December 6, 1944 — Wednesday

Busy all day in the office. 5:30 p.m. called on President Osmeña’s daughter Henrita and her husband Mr. Veloso and the widow of Emilio Osmeña. Returned home at 6 p.m. While I was washing for dinner the air raid warning was sounded followed by machine gun fire in the landing strip. Soon we heard an explosion and saw a fire.

November 27, 1944 — Monday

Another wet day. I met General Willoughby going to his quarters at 12:20 p.m. He told me that early this morning 3 a.m. three Japanese transport planes crash—landed on the beach south of Dulag, loaded with troops that were armed to their teeth. They had bombs, hand-grenades and small weapons. Our men thinking that it was one of our own planes, did not shoot until they realized that they were Japanese. They killed two-thirds and the rest escaped. They caught some at noon on road No. 1. This afternoon General Head Quarters issued a memorandum to all officers and men to be on the alert and to carry a firearm and a helmet. I sent for Major Gaviola Commanding Officer of the local constabulary and instructed him to post his men around the building ready to fire at the first indication of landing. I stayed all night up.

November 25, 1944 — Saturday

Had only two air raids last night (11 p.m. & 4 a.m). A heavy day in the office. The eighth Army has disembarked and the streets were all jammed with trucks and jeeps etc. Three air raids during the day and one tonight so far.

November 24, 1944 — Friday

A heavy day of raids. We saw a Japanese twin engine bomber fall in a ball of fire. About 70 planes attacked us during the day, 41 were shot down by our fighters and our Anti-Aircraft guns.

November 23, 1944 — Thursday

We had thanksgiving dinner. I invited General Willoughby to dine with us. Dinner was considerably delayed due to an air raid warning. Finally we decided to eat. With the help of a small light covered with a black cloth we disposed of the turkey & salad, caramel cake and pumpkin pie. At 9:45 p.m. the all clear signal was sounded. General Willoughby left and I took a hurried bath. At 10:30 p.m. while I was in bed I was startled by three explosions each one nearer. Suddenly we heard the whizzing sound of the bombs falling through space. I tried to dress but realizing the impending danger, I rushed to the staircase to go to the ground floor. My companions and I had scarcely reached the bottom steps when three explosions occurred almost simultaneously. They all fell less then 100 yards from our quarters. One hit a civilian’s house killing one and wounding five. The others fell on the tent occupied by the personnel of the enlisted men’s mess killing the Mess Sergeant and eight cooks. The other landed on an empty lot. After this raid we returned to bed and were rocked out of bed five times by earthquakes. Fortunately they were mild and of short duration.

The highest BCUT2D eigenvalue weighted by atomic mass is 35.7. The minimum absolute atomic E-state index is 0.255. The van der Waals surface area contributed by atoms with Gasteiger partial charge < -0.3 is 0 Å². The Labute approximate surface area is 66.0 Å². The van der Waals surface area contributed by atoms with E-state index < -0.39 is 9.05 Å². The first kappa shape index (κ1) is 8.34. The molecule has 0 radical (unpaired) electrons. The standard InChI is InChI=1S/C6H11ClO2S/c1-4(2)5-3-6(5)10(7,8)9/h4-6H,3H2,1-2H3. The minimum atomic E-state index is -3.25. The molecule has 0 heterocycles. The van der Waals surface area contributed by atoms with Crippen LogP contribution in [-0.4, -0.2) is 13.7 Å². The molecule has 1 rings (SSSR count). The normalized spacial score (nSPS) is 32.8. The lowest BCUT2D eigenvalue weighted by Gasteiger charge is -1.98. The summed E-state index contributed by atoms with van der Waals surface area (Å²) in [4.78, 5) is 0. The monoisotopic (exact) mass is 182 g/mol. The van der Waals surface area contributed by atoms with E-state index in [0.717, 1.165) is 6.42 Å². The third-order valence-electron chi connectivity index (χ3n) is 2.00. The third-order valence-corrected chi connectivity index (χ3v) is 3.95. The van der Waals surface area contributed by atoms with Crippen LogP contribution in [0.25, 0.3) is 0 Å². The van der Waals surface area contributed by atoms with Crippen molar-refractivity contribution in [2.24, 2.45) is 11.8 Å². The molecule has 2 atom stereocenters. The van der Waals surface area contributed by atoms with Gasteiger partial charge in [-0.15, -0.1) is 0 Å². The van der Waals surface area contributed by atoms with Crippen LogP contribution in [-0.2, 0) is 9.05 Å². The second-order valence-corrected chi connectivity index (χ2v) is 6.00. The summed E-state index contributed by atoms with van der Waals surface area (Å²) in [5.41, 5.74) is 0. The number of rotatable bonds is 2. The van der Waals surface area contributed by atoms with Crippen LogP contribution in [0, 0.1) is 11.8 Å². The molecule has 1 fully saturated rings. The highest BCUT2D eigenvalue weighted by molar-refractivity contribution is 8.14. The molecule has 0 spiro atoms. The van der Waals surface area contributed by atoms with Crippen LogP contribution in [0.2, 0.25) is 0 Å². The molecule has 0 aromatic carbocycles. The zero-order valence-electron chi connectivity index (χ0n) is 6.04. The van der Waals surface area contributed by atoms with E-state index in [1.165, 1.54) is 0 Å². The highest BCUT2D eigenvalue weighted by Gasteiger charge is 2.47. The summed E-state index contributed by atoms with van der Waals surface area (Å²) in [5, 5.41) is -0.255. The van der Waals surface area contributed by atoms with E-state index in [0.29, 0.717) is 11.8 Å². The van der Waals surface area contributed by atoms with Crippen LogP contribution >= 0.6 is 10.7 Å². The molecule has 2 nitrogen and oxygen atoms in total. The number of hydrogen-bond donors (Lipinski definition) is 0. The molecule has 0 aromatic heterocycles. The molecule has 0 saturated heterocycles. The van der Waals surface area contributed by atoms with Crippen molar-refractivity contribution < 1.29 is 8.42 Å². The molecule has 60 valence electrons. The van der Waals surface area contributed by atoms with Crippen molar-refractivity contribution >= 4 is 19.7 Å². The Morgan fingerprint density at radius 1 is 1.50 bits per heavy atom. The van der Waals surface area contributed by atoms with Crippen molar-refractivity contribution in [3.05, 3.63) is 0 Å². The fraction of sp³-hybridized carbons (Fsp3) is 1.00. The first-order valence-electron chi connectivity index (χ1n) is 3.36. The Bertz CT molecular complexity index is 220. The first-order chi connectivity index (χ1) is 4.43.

November 21, 1944 — Tuesday

It is 31 days since A day. Our situation is growing worse. The continuous rains have made the operations very hard. The mountainous terrain on the west coast of Leyte have made the problems of supplying food and ammunition to our troops very hard. The Japanese have counter-attacked and our troops had to withdraw below Limon. If only Filipino labor could be conscripted the problem of supply would be solved even partially, but both MacArthur and President Osmeña refuse to do it. Fortunately we have air-supremacy to keep their planes from raiding Tacloban. The reinforcements made by the enemy in Ormoc in October have slowed our advance.